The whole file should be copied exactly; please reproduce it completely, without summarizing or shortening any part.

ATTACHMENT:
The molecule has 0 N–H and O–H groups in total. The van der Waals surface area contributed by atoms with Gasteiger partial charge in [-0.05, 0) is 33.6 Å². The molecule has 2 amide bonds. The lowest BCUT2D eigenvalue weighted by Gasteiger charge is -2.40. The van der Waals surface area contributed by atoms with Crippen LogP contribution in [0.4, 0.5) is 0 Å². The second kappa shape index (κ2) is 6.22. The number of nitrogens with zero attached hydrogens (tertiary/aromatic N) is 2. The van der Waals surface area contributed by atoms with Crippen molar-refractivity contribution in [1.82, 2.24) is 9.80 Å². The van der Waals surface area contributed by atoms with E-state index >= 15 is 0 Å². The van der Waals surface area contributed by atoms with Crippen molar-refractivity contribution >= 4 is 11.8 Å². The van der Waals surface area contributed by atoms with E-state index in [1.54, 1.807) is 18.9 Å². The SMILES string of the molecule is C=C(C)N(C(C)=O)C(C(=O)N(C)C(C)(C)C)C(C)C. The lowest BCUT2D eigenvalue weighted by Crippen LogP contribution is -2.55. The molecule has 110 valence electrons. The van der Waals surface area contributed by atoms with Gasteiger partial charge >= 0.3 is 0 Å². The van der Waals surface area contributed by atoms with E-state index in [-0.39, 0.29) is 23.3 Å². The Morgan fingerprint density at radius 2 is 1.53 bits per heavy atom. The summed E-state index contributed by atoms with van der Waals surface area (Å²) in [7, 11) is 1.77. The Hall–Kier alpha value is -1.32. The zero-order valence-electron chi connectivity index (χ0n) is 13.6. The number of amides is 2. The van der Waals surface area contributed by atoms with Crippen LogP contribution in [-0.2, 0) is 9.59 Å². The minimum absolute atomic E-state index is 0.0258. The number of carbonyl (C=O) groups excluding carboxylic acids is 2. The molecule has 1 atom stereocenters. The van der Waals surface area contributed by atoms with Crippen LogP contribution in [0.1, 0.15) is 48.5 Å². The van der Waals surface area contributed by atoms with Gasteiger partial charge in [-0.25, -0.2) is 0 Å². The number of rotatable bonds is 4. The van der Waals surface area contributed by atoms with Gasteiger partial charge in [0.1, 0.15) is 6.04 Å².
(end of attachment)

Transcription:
The molecule has 0 N–H and O–H groups in total. The van der Waals surface area contributed by atoms with Gasteiger partial charge in [-0.05, 0) is 33.6 Å². The molecule has 2 amide bonds. The lowest BCUT2D eigenvalue weighted by Gasteiger charge is -2.40. The van der Waals surface area contributed by atoms with Crippen LogP contribution in [0.4, 0.5) is 0 Å². The second kappa shape index (κ2) is 6.22. The number of nitrogens with zero attached hydrogens (tertiary/aromatic N) is 2. The van der Waals surface area contributed by atoms with Crippen molar-refractivity contribution in [1.82, 2.24) is 9.80 Å². The van der Waals surface area contributed by atoms with E-state index >= 15 is 0 Å². The van der Waals surface area contributed by atoms with Crippen molar-refractivity contribution >= 4 is 11.8 Å². The van der Waals surface area contributed by atoms with E-state index in [1.54, 1.807) is 18.9 Å². The SMILES string of the molecule is C=C(C)N(C(C)=O)C(C(=O)N(C)C(C)(C)C)C(C)C. The lowest BCUT2D eigenvalue weighted by Crippen LogP contribution is -2.55. The molecule has 110 valence electrons. The van der Waals surface area contributed by atoms with Gasteiger partial charge >= 0.3 is 0 Å². The van der Waals surface area contributed by atoms with E-state index in [-0.39, 0.29) is 23.3 Å². The Morgan fingerprint density at radius 2 is 1.53 bits per heavy atom. The summed E-state index contributed by atoms with van der Waals surface area (Å²) in [7, 11) is 1.77. The Hall–Kier alpha value is -1.32. The zero-order valence-electron chi connectivity index (χ0n) is 13.6. The number of amides is 2. The van der Waals surface area contributed by atoms with Crippen LogP contribution in [-0.2, 0) is 9.59 Å². The minimum absolute atomic E-state index is 0.0258. The number of carbonyl (C=O) groups excluding carboxylic acids is 2. The molecule has 1 atom stereocenters. The van der Waals surface area contributed by atoms with Crippen LogP contribution in [0.1, 0.15) is 48.5 Å². The van der Waals surface area contributed by atoms with Gasteiger partial charge in [-0.25, -0.2) is 0 Å². The number of rotatable bonds is 4. The van der Waals surface area contributed by atoms with Gasteiger partial charge in [0.1, 0.15) is 6.04 Å².